In emerging markets, where many new airline routes are being developed as economies grow, demand for air travel is highly elastic and traffic growth has largely been driven by availability of air travel at accessible fares.
Across the globe, the days of the “protected” high-yield regional routes are numbered and the market potential for smaller turboprop orders is therefore primarily for fleet replacement in regions where these routes remain. Since the alternative to the small turboprop is more often than not a larger jet aircraft, the cost to operate a small turboprop must also improve in proportion to the savings being achieved by large regional jet and single-aisle operators. The challenge is that on a per-seat basis, most regional operators have fewer opportunities to reduce costs such as: crew salaries, training costs, airport landing and handling fees, and overheads.
The typical small turboprop operator has fewer than 10 aircraft in its fleet and as a result significantly less leverage on costs than the single aisle operators who generally have dozens if not hundreds of aircraft of a single type.
Ability to pay capital cost is capped
This reality leads to the conclusion that the regional operator’s ability to pay the acquisition cost of a new aircraft is capped. Fifteen years ago, when 50-seat regional jets were selling like hotcakes, their customers were planning to achieve higher yields and were willing to pay higher prices, on a per seat basis, than for a larger jets. These market conditions no longer exist. And the challenge for the OEM is to convince airlines to invest in an aircraft with less than 50-seats for more than a third of the price of a single-aisle or half the price of a 100-seat jet.
Regardless of the quality of market intelligence available, the back-of-the-napkin-conclusion is that a new 30-seat or 50-seat turboprop will need a market price in the low- to mid-teens (in $ M US). Considering that development costs for any new aircraft program these days is likely in the $US Billions, the limited potential for pricing upside requires high production rates in order for a new program to be profitable.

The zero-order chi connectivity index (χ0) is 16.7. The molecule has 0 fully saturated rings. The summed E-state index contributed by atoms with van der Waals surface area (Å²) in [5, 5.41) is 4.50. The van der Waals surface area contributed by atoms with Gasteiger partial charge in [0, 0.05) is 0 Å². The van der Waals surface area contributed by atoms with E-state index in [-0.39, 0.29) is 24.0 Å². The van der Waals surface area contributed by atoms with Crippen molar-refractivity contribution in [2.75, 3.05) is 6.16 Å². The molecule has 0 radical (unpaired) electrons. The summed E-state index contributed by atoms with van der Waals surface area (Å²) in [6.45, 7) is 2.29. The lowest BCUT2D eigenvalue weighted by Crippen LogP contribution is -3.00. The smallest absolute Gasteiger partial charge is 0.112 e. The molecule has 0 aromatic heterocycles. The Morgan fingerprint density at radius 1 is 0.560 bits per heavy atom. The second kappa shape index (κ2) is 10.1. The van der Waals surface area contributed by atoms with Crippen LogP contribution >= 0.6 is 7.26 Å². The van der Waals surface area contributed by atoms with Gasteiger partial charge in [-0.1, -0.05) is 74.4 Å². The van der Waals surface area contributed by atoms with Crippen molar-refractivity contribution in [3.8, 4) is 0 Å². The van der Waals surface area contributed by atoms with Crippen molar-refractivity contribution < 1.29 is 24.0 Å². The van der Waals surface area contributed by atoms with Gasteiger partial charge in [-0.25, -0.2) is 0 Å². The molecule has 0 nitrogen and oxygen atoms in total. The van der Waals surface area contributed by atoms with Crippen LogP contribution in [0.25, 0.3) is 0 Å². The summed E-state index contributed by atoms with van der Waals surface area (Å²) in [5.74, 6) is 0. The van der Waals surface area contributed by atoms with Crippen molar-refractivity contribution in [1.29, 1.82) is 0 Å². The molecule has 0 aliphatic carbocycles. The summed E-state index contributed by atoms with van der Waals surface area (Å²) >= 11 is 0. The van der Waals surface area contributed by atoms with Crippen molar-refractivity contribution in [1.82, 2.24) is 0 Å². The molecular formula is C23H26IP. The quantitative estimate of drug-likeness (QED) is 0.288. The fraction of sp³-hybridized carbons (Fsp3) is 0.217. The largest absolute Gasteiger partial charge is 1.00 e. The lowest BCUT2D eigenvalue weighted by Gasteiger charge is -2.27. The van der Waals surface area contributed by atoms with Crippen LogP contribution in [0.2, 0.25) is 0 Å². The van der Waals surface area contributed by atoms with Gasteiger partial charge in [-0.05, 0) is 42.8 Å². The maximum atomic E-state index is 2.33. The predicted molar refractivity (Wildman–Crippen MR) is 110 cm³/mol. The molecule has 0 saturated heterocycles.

As described earlier, the market for 30- to 50- seat turboprops is primarily a replacement market. With a few exceptions, the order opportunities are with many small operators, around the globe, with business models covering a wide spectrum from the traditional regional airline, through to charter, cargo and special mission operators. While a widely distributed fleet is generally considered a sign of strong asset value and liquidity which attracts investors, this fragmentation makes the effort required to launch a new aircraft type even more difficult. Large volume deals are important to help launch programs as they allow OEM’s to concentrate Sales and Product Support resources initially and establish a footprint and critical mass. In this respect, unless an OEM has a well-established Sales and Support network, or is backed by a few large customers, the barriers to market entry will be significant.
The lower-end market is shrinking
Bottom-line is the 30- to 50- seat turboprop market is shrinking, highly fragmented and has limited ability to pay price premiums. Given those conditions, it is unlikely that an all-new 30-seat or 50-seat turboprop will be developed for airline markets in the near-future. In order to reduce risk to the OEM, potential scenarios include: the re-start of production for an existing design, as was the case when Viking Air acquired the type certificate for the DHC-6 Twin Otter; or for a large government customer to fund development of a multi-purpose platform thereby ensuring some minimum level of production. This approach was attempted in the past with the CASA/IPTN CN-235. But the commercial version of the CN-235 did not prove successful for airline operations because of the availability of several more efficient alternatives at the time. Since today, the only choices are the ATR42-600 or to refurbish and extend the life of existing airframes, perhaps the outcome could be different.
Philippe Poutissou is former Vice President Marketing, Bombardier Commercial Aircraft.